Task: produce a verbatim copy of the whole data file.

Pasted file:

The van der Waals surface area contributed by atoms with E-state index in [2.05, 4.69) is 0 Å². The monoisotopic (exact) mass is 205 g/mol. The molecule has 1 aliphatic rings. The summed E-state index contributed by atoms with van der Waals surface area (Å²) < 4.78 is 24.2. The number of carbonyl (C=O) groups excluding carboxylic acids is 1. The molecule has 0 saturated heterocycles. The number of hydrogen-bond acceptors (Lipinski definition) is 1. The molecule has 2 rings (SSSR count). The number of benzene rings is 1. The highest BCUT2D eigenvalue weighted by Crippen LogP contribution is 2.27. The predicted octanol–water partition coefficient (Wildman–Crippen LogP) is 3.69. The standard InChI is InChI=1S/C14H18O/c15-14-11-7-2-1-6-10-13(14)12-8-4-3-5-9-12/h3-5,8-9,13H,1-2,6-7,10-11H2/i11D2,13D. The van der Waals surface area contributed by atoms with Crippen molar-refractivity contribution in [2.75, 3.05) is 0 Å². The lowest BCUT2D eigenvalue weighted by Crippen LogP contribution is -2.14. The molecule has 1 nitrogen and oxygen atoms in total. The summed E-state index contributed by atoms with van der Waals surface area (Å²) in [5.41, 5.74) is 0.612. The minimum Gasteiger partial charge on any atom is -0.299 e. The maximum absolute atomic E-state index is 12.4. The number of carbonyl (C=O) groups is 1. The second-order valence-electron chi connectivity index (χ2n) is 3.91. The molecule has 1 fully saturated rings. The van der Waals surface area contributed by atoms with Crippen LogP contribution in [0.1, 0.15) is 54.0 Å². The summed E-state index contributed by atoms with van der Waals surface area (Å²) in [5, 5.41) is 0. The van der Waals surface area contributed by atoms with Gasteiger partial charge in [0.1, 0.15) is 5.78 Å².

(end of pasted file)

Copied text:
The van der Waals surface area contributed by atoms with E-state index in [2.05, 4.69) is 0 Å². The monoisotopic (exact) mass is 205 g/mol. The molecule has 1 aliphatic rings. The summed E-state index contributed by atoms with van der Waals surface area (Å²) < 4.78 is 24.2. The number of carbonyl (C=O) groups excluding carboxylic acids is 1. The molecule has 0 saturated heterocycles. The number of hydrogen-bond acceptors (Lipinski definition) is 1. The molecule has 2 rings (SSSR count). The number of benzene rings is 1. The highest BCUT2D eigenvalue weighted by Crippen LogP contribution is 2.27. The predicted octanol–water partition coefficient (Wildman–Crippen LogP) is 3.69. The standard InChI is InChI=1S/C14H18O/c15-14-11-7-2-1-6-10-13(14)12-8-4-3-5-9-12/h3-5,8-9,13H,1-2,6-7,10-11H2/i11D2,13D. The van der Waals surface area contributed by atoms with Crippen molar-refractivity contribution in [2.75, 3.05) is 0 Å². The lowest BCUT2D eigenvalue weighted by Crippen LogP contribution is -2.14. The molecule has 1 nitrogen and oxygen atoms in total. The summed E-state index contributed by atoms with van der Waals surface area (Å²) in [5.41, 5.74) is 0.612. The minimum Gasteiger partial charge on any atom is -0.299 e. The maximum absolute atomic E-state index is 12.4. The number of carbonyl (C=O) groups is 1. The second-order valence-electron chi connectivity index (χ2n) is 3.91. The molecule has 1 fully saturated rings. The van der Waals surface area contributed by atoms with Crippen LogP contribution in [0.1, 0.15) is 54.0 Å². The summed E-state index contributed by atoms with van der Waals surface area (Å²) in [5, 5.41) is 0. The van der Waals surface area contributed by atoms with Gasteiger partial charge in [0.1, 0.15) is 5.78 Å².